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Business leaders talk about ethical values but their actions don't always match the message

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Business leaders are comfortable speaking about the ethical values and principles they want staff to work by but these are not regularly measured or evaluated and are often undermined by their own leadership teams' behaviours.

According to a new report from PricewaterhouseCoopers (PwC), more than 40% of the 145 respondents said that on occasions where tone from the top had been undermined, it was due to leadership actions not matching the ethical message being delivered.

The report questions whether organisations are paying only lip service to ethical behaviours or whether they are effectively measuring and reporting on the ability of the organisation and employees to act with integrity.

The issue is all the more relevant with the Ministry of Justice soon to publish the ‘adequate procedures’ companies will need to demonstrate, if they are not to be caught by the new Bribery Act. The Act has powers to hold management liable for abuses within their own businesses, sales channels or supply chains.

Elsewhere, the report finds the CEO is seen as the primary custodian of culture in a business, followed by heads of finance, chairmen and heads of human resources. It also ranks the relative importance of elements that make for an ethical business culture. ‘Consistent and frequent messaging’ and ‘oversight and monitoring of decision-making’ are seen as two of the most important areas, yet both of these are where the biggest perceived shortfall in management performance is seen.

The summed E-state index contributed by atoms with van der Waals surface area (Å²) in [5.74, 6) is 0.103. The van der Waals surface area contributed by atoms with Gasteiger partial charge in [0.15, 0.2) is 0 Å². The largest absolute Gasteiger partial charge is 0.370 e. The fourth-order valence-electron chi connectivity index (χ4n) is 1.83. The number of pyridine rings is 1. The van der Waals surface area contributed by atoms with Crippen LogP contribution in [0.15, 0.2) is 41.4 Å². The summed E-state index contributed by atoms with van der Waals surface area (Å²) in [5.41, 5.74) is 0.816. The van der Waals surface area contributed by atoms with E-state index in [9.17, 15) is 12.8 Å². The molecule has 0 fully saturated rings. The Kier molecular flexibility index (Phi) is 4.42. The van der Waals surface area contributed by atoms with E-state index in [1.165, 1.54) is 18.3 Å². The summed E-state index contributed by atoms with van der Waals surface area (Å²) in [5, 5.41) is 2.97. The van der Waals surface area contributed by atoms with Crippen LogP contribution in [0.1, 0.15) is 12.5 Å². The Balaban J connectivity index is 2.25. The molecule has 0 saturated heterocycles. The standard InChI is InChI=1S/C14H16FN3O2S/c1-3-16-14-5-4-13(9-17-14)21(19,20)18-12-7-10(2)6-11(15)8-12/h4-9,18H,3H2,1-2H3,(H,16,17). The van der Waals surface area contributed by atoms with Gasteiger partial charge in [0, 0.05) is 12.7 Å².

Companies are responding to ethical breaches on different levels though performance here is still uneven. Almost two thirds (65%) of respondents said their organisations had issued warnings or reprimands when unethical behaviour had come to light; 57% had dismissed individuals; and 27% had terminated a business relationship.

Tracey Groves, director, PricewaterhouseCoopers, said: "Today, almost all companies articulate sets of ethical values and principles, though many are still struggling to walk the proverbial walk at senior levels.

"More stringent regulation and new UK legislation with a wider net are two reasons this issue is moving up the corporate agenda. A further motivating factor is that organisations will gain competitive advantage by strengthening the organisation's value and goodwill with investors and customers through the building of integrity and trust."